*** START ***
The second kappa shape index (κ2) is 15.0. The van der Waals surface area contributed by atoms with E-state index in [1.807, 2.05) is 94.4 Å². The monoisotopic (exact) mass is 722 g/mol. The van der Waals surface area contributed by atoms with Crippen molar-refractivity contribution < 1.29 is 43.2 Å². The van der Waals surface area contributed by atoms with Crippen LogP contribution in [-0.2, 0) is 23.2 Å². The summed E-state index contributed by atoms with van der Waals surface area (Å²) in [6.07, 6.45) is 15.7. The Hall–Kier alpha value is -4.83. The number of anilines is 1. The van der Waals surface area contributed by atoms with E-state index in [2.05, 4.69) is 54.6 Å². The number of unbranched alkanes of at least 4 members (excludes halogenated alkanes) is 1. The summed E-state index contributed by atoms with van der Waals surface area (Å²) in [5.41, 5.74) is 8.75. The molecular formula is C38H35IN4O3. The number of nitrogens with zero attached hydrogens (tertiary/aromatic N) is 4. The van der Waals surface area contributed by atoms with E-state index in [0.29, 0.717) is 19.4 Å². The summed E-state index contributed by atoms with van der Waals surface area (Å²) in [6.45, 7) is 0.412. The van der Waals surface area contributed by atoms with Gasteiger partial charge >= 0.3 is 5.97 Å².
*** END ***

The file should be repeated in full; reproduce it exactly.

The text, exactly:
The second kappa shape index (κ2) is 15.0. The van der Waals surface area contributed by atoms with E-state index in [1.807, 2.05) is 94.4 Å². The monoisotopic (exact) mass is 722 g/mol. The van der Waals surface area contributed by atoms with Crippen molar-refractivity contribution < 1.29 is 43.2 Å². The van der Waals surface area contributed by atoms with Crippen LogP contribution in [-0.2, 0) is 23.2 Å². The summed E-state index contributed by atoms with van der Waals surface area (Å²) in [6.07, 6.45) is 15.7. The Hall–Kier alpha value is -4.83. The number of anilines is 1. The van der Waals surface area contributed by atoms with E-state index in [2.05, 4.69) is 54.6 Å². The number of unbranched alkanes of at least 4 members (excludes halogenated alkanes) is 1. The summed E-state index contributed by atoms with van der Waals surface area (Å²) in [5.41, 5.74) is 8.75. The molecular formula is C38H35IN4O3. The number of nitrogens with zero attached hydrogens (tertiary/aromatic N) is 4. The van der Waals surface area contributed by atoms with E-state index in [0.29, 0.717) is 19.4 Å². The summed E-state index contributed by atoms with van der Waals surface area (Å²) in [6.45, 7) is 0.412. The van der Waals surface area contributed by atoms with Gasteiger partial charge >= 0.3 is 5.97 Å².